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   Table of Contents - Current issue
March-April 2020
Volume 11 | Issue 2
Page Nos. 135-300

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Update on management of morphea (Localized Scleroderma) in children p. 135
Renu George, Anju George, T Sathish Kumar
Juvenile localized scleroderma (morphea) is the predominant scleroderma in childhood which affects the skin and may extend to the underlying fascia, muscle, joints and bone. The assessment of activity and damage can be done with a validated instrument like LoSCAT. Disease classified as “low severity” which includes superficial plaque morphea can be treated with topical mid potent- potent steroids, tacrolimus, calcipotriol or imiquimod in combination with phototherapy. Methotrexate is recommended for linear, deep and generalized morphea. Steroids are effective in the early inflammatory stage and used in combination with methotrexate. Methotrexate is continued for at least 12 months after adequate response is achieved. Mycophenolate mofetil is given in cases where methotrexate is contraindicated or for those who do not respond to methotrexate. There are also reports of improvement of disease with ciclosporine and hydroxychloroquine. In severe cases, recalcitrant to standard therapy there may be a role for biologics, JAK inhibitors, and IVIG. Supportive measures like physiotherapy and psychiatric counseling are also important in the management of morphea. Orthopedic surgery and other measures like autologous fat transfer may be advocated once the disease is inactive.
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Dermoscopic pigment network: Characteristics in non-melanocytic disorders Highly accessed article p. 146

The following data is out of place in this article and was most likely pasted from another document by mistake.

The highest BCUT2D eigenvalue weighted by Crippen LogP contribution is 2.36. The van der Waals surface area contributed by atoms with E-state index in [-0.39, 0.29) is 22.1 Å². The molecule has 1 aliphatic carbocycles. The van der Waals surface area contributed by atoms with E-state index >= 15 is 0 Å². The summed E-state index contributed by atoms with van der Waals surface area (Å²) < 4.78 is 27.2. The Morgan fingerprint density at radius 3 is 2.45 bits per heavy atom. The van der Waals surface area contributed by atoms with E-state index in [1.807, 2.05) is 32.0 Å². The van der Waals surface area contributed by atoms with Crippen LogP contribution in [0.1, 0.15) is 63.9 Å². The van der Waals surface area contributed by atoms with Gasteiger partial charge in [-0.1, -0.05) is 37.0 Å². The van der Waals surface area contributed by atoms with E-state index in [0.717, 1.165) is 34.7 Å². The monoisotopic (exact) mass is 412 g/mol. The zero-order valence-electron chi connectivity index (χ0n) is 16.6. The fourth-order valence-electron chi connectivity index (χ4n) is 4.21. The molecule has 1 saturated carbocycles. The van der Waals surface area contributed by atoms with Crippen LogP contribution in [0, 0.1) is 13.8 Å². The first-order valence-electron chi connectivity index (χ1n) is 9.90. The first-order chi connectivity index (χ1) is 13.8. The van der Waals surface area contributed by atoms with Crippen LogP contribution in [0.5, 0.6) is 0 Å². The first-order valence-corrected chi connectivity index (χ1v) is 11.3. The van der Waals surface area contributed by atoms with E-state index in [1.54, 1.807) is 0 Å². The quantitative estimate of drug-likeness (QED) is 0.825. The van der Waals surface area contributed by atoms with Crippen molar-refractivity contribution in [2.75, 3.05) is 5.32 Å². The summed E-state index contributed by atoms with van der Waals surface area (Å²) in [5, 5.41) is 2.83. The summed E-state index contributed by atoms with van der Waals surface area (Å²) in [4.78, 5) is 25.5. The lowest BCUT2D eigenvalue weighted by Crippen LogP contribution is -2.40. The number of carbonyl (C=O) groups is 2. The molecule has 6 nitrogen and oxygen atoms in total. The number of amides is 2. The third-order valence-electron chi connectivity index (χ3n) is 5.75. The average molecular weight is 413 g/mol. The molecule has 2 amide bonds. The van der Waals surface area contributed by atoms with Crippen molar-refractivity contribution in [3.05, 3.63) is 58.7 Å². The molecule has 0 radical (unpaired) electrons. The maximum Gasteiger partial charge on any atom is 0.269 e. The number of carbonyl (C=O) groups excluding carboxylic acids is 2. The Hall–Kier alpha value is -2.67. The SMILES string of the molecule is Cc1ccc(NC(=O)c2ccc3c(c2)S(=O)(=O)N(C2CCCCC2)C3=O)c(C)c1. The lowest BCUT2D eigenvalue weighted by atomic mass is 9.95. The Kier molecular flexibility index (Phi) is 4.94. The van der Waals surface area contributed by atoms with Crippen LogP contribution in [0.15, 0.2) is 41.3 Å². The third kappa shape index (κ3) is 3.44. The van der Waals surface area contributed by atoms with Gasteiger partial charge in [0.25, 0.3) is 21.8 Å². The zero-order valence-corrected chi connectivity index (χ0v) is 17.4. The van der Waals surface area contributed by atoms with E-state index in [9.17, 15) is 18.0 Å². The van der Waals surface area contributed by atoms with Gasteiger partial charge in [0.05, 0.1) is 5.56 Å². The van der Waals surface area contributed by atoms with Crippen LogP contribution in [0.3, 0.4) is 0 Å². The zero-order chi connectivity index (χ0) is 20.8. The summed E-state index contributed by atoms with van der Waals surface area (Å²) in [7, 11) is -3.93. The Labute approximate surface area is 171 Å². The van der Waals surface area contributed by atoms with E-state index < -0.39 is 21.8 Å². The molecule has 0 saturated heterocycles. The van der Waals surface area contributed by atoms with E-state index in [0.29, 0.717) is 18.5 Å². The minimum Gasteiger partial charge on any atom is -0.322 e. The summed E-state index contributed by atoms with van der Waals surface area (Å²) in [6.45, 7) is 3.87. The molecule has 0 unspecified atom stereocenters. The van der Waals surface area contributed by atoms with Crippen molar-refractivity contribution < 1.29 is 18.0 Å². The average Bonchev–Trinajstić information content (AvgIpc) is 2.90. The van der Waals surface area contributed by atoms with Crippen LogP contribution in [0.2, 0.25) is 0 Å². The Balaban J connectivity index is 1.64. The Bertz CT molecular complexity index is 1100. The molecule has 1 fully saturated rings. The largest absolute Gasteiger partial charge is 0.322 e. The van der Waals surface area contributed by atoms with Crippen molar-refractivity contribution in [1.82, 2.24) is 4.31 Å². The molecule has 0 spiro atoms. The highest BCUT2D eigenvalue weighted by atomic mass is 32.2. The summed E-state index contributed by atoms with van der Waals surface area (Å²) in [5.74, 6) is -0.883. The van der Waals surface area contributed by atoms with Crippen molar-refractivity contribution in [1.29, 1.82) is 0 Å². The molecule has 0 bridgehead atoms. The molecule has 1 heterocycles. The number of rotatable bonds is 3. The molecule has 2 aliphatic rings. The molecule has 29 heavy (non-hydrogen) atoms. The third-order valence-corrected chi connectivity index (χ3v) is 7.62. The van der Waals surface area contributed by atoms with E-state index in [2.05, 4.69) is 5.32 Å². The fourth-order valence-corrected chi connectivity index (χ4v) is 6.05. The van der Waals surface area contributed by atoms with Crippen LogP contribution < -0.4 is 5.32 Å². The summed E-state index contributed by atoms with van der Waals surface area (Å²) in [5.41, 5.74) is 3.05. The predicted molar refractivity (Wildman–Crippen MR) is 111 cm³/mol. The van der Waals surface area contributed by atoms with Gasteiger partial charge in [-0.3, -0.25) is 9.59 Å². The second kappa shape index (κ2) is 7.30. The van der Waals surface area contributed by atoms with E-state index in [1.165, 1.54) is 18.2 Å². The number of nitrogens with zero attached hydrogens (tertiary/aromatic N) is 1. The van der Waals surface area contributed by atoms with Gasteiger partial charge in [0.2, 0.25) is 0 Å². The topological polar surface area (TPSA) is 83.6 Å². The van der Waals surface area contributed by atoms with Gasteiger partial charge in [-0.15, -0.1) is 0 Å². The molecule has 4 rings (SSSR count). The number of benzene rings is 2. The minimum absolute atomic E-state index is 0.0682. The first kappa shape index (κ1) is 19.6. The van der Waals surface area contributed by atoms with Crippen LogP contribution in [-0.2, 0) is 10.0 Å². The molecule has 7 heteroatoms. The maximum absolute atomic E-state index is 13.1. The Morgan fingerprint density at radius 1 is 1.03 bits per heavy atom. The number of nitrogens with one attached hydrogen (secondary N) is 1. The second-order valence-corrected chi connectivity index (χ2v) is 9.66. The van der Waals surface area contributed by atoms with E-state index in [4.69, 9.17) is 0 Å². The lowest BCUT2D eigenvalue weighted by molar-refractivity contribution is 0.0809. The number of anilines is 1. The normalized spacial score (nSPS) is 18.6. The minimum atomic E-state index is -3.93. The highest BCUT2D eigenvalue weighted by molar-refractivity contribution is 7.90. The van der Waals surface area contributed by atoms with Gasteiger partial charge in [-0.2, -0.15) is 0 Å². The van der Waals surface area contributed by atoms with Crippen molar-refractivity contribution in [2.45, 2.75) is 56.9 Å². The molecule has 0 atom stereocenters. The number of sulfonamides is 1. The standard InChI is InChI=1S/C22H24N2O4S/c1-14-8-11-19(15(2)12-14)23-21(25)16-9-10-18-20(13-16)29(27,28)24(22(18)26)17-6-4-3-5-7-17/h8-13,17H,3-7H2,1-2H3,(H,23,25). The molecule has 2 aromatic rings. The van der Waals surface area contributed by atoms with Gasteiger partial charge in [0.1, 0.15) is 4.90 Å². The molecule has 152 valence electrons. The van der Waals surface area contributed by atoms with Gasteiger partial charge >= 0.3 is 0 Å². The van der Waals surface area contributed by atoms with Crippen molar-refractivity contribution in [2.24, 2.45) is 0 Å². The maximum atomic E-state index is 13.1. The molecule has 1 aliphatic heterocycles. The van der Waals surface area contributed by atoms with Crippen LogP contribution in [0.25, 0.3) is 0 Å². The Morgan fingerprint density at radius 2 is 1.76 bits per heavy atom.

Keshavmurthy A Adya, Arun C Inamadar, Aparna Palit
Brown-black pigment network is the hallmark dermoscopic feature of melanocytic lesions. Several non-melanocytic disorders also exhibit a pigment network as one of their main or useful dermoscopic diagnostic features. This article presents a compilation of such disorders to the readers describing their essential dermoscopic features with an emphasis on the characteristics of the pigment network exhibited by them.
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A study of quality of life in patients with facial melanoses p. 154
Leena Raveendra, Harsha Sidappa, Sapna Shree
Context: Facial melanoses decreases the quality of life (QoL). Melasma is the commonest cause but there are various other etiologies for facial pigmentation. Aims: To study the clinical profile of patients with facial melanoses and the psychological burden in these patients. Settings and Design: All patients having patchy or diffuse facial pigmentation attending the OPD in a tertiary care hospital for a period of 1 year were included in this hospital based cross-sectional study. Subjects and Methods: The type, extent, and distribution of the pigmentation was noted and tabulated in all patients. All patients were explained about Skindex-16 questionnaire and asked to complete it. Statistical Analysis Used: Student t-test (two tailed, independent) was used to find the significance of study parameters on continuous scale between two groups. Chi-square/Fisher Exact test was used to find the significance of study parameters on categorical scale between two or more groups. Correlation was performed using Spearman corrélation. Results: The total number of cases studied was 238 of which 186 (78.2%) were females and 52 (21.8%) were males. The most common diagnosis was melasma seen in 73% of cases. Other conditions noted were phototanning (5.8%), post-inflammatory hyperpigmentation (5.8%), Lichen planus pigmentosus (4.2%), freckles (3.7%), and Nevus of Ota (1.6%). Skindex-16 score against different grades of pigmentation showed that the mean Skindex-16 score was higher in severe cases but there was no statistically significant difference between the groups. Conclusions: The extent and severity of facial pigmentation and the decrease in the QoL are not proportional.
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Cardiovascular and metabolic risk assessment in patients with lichen planus: A tertiary care hospital-based study from Northern India p. 158
Sabha Mushtaq, Devraj Dogra, Naina Dogra, Jonathan Shapiro, Kaniz Fatema, Nafis Faizi, Gunjan Gupta